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Thesis defences

PhD Oral Exam - Vasilios Pallikaras, Psychology

Psychophysical properties of midbrain dopamine neurons and implications for the antidepressant effect of deep brain stimulation

Date & time
Monday, June 19, 2023
10 a.m. – 12 p.m.

This event is free


School of Graduate Studies


Daniela Ferrer



When studying for a doctoral degree (PhD), candidates submit a thesis that provides a critical review of the current state of knowledge of the thesis subject as well as the student’s own contributions to the subject. The distinguishing criterion of doctoral graduate research is a significant and original contribution to knowledge.

Once accepted, the candidate presents the thesis orally. This oral exam is open to the public.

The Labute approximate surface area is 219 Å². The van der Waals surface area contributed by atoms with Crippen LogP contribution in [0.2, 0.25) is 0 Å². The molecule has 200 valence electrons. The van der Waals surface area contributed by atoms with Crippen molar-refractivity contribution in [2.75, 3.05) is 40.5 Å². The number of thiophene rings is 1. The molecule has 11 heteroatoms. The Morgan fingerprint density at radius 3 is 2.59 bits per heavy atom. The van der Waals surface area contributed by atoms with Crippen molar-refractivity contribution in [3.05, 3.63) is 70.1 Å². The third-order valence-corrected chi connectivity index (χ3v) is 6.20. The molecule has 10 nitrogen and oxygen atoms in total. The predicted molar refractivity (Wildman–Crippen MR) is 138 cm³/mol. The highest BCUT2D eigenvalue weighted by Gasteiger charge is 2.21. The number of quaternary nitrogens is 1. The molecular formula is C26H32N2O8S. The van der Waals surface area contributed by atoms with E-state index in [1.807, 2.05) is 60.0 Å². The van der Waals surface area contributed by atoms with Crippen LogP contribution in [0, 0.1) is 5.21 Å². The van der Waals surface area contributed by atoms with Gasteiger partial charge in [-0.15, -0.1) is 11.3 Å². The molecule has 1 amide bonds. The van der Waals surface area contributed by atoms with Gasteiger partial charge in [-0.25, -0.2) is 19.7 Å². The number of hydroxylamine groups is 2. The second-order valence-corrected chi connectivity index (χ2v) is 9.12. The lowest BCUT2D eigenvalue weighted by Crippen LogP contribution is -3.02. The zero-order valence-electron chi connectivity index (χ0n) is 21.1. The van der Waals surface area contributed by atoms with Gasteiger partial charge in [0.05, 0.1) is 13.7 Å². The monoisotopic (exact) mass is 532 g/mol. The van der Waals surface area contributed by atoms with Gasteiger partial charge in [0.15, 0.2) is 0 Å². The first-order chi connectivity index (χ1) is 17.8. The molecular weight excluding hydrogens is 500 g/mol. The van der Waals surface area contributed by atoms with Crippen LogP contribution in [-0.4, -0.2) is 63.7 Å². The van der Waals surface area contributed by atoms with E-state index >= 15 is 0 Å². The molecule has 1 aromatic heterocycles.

The discovery that animals engage in intracranial self-stimulation (ICSS) provided a direct way to study the neural networks that direct motivation. In ICSS experiments, animals are implanted with electrodes terminating in reward-implicated substrates. The development of optogenetics advanced the study of the brain reward system by confirming a causal role of midbrain dopamine firing in reward seeking. Since then, the correspondence of optical stimulation parameters to the neural signal of dopamine neurons causing operant behavior has been studied. In parallel, attention was paid to the application of deep brain stimulation on refractory mental illness, including depression. This thesis describes two psychophysical experiments that use optogenetic ICSS of midbrain dopamine neurons. The first experiment shows that, for a substantial range of powers (~12.6 mW - 31.6 mW), the trade-off between power and pulse duration undergoes temporal summation, aligning with Bloch’s Law. Pulse duration can be used to control the volume of activated opsin-expressing dopamine neurons. The second experiment provides a psychophysical measurement of firing fidelity of midbrain dopamine neurons. This study supports that pulse frequencies higher than 40 Hz are ineffective or counter-productive at improving the vigor of operant behavior. Together these experiments highlight the benefit of using measurable outcomes (e.g., operant response) as the basis for making inferences about the effectiveness of optical stimulation. These experiments contribute to the hypothesis that, similarly to electrical ICSS, the variable determining the intensity of reward seeking is the induced aggregate firing rate. Such insights can aid the understanding of how deep brain stimulation functions to alleviate depression. It is suggested here that the antidepressant effects of deep brain stimulation of the medial forebrain bundle (MFB) may involve activation of non-dopaminergic neural pathways. The reward platform hypothesis is presented, which suggests that MFB stimulation may cause antidepressant effects by facilitating reward seeking. This hypothesis is developed in relation to motivation parameters that promote involvement with response-contingent rewarding activities. Ways to test this hypothesis in both pre-clinical and clinical models are proposed. This thesis provides practical guidelines for optogenetic experiment designs, and it outlines original, theory-driven hypotheses about the structural and functional underpinnings of antidepressant deep brain stimulation.

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